wrote me. He wanted to speak again... in person this time. Montgomery didn't even raise an eyebrow, so promising to make amends for my carbon footprint these past few weeks, I once again took to the skies.
I hadn’t actually seen Paul School in person since our encounter in Arecibo, which was the first time I’d ever been in handcuffs. He’d had us arrested. It was petty. I’d been out all night with the pretty strawberry blonde, and he was jealous enough to call the guards when he saw us sneaking in.
God knows what their actual relationship was, not my business. What I do know is that they were trying to communicate with extraterrestrial life that summer and that they had a deal that, no matter what, they would communicate if either of them ever got dial-tone -- meaning, confirmed communication with non-human, non Earth-based communication.
He’s still living in the tropics. He’s aged. Hot tropical rain poured down on the cabana. School looked haunted. He was drinking a clear local rum. It looked like he had been for a couple days. The attendants did their best to cover for him, but the ghostly rings of bottles and ice remained. “She contacted me…” He didn’t mention her name. He didn’t have to. We only shared one ‘she.’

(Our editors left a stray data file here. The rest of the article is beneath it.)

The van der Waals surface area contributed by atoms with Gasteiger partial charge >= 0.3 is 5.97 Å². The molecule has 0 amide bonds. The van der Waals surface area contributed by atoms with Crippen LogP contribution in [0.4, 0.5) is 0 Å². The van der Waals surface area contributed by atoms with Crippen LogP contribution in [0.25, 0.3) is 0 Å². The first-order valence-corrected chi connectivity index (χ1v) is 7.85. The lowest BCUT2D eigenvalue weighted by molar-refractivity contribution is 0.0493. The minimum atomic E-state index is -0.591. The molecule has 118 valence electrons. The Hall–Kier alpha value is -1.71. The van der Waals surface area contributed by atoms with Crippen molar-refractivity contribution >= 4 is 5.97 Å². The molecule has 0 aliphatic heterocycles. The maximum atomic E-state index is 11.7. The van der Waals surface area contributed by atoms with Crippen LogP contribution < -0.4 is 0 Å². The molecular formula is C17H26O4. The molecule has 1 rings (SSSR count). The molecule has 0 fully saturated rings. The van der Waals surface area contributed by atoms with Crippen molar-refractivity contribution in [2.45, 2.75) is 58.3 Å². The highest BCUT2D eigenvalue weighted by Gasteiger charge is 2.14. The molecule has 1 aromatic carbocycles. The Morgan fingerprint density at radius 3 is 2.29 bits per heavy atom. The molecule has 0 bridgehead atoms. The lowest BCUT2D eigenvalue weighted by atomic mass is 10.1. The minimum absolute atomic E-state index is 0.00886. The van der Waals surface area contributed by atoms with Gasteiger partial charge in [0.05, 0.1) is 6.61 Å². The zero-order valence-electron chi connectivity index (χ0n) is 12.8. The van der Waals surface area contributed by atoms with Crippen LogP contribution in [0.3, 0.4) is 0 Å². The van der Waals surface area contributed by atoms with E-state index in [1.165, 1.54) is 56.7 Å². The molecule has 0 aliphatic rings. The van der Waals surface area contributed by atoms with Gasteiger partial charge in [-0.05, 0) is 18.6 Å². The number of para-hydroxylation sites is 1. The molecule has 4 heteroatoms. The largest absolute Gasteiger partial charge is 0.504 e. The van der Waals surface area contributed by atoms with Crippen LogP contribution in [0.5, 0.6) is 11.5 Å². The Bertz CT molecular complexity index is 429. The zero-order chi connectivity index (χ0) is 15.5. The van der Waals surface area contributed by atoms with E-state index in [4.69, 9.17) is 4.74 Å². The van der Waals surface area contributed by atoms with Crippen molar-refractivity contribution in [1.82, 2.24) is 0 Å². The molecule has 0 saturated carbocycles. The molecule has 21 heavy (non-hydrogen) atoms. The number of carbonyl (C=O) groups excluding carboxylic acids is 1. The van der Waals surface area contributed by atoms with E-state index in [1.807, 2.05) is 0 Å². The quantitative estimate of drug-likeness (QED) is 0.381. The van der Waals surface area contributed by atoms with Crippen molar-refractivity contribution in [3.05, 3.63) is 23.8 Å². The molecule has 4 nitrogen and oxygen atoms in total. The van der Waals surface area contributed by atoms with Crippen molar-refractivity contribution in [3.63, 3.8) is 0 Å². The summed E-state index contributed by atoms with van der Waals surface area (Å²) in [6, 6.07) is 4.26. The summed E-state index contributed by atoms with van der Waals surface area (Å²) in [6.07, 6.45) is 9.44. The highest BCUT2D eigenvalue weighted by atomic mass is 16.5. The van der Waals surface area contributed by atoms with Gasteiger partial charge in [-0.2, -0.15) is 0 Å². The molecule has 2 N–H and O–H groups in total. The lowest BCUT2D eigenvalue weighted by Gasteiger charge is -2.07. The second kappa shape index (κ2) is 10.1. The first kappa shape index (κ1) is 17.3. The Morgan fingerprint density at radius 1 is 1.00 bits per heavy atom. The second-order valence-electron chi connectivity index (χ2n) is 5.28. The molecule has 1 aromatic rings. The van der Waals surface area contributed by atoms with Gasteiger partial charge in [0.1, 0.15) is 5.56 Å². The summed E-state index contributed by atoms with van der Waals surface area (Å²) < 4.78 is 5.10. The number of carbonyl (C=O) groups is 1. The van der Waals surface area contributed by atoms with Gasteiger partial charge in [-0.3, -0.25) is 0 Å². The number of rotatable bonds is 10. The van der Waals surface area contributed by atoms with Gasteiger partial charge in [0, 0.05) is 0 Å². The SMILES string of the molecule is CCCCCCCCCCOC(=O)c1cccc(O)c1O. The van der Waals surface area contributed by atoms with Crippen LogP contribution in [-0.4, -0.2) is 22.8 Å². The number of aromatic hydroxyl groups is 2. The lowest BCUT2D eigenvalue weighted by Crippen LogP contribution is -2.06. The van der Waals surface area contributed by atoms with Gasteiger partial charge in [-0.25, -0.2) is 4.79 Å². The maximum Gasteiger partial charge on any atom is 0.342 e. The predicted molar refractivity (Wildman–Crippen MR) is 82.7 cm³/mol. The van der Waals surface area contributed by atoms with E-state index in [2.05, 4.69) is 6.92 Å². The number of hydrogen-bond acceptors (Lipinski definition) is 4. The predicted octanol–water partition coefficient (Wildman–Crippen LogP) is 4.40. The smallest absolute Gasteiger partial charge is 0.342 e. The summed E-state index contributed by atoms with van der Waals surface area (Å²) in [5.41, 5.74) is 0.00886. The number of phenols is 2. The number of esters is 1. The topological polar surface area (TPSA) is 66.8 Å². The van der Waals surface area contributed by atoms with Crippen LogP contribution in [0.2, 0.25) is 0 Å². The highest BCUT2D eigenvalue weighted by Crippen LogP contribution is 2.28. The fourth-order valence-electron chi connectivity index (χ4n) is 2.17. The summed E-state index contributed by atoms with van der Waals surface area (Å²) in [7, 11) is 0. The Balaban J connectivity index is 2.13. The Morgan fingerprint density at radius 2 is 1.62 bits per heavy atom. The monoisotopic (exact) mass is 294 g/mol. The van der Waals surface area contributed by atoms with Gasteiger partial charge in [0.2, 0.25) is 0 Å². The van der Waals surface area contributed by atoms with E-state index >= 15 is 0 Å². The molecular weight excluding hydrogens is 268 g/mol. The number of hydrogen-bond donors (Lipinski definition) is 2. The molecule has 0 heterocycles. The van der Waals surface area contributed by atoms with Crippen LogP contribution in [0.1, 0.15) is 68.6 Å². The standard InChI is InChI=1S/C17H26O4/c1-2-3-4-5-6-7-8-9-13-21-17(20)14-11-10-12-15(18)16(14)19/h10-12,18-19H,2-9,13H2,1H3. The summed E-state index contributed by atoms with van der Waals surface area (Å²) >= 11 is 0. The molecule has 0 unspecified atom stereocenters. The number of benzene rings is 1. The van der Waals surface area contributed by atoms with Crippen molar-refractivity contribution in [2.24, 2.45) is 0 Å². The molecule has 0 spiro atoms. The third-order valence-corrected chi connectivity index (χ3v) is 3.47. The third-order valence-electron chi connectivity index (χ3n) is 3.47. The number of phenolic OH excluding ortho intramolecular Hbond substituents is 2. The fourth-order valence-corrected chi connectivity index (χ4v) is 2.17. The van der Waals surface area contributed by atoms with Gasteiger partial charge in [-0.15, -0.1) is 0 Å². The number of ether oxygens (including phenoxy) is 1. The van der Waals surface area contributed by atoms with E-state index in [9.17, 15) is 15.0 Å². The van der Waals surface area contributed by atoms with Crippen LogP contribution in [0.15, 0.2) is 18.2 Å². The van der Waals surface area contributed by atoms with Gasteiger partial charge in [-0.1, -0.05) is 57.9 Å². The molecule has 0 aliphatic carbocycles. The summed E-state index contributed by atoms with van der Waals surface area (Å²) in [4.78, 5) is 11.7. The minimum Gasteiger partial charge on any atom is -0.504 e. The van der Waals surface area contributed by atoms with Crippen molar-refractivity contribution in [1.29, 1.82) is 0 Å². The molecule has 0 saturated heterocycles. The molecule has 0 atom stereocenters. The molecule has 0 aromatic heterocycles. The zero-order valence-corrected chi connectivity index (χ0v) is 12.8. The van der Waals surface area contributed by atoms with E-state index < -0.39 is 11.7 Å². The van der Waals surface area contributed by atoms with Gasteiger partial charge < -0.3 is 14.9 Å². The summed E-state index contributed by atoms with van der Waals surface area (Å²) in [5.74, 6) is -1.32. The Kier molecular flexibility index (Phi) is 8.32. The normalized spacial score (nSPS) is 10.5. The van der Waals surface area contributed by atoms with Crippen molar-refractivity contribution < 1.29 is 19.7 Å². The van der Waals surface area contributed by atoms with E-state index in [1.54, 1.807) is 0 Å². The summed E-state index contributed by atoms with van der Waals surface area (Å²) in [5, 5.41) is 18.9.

I told him I knew about Pasadena. That he was the one who had brought the Bogdanovich signals there. Dropping them all around so Agents would find them and talk about them. I asked him why he hadn’t made himself known while he was there. He ignored the question.
School said +Devra Bogdanovich
was very specific in her communications with him. He refused to make eye contact, he was lost in an enormous polynesian carving a few feet away. “It was about you.” He didn’t seem happy about this fact. “She said to tell Hank to be careful of Persepolis. Be careful of Thaïs.”
Thaïs, of course, was the name ascribed to the Greek consort who inflamed Alexander the Great to burn the temple at Persepolis. I asked him what else Devra told him. “It wasn’t a conversation,” he said.
And there wasn’t much other conversation to have with School that day. It was the end of a long tropical afternoon. He stared at the bottom of his glass, probably looking at his own reflection swirling in the last drops of rum. At the end of the day, it probably gave him more answers than I could have.
I left quietly.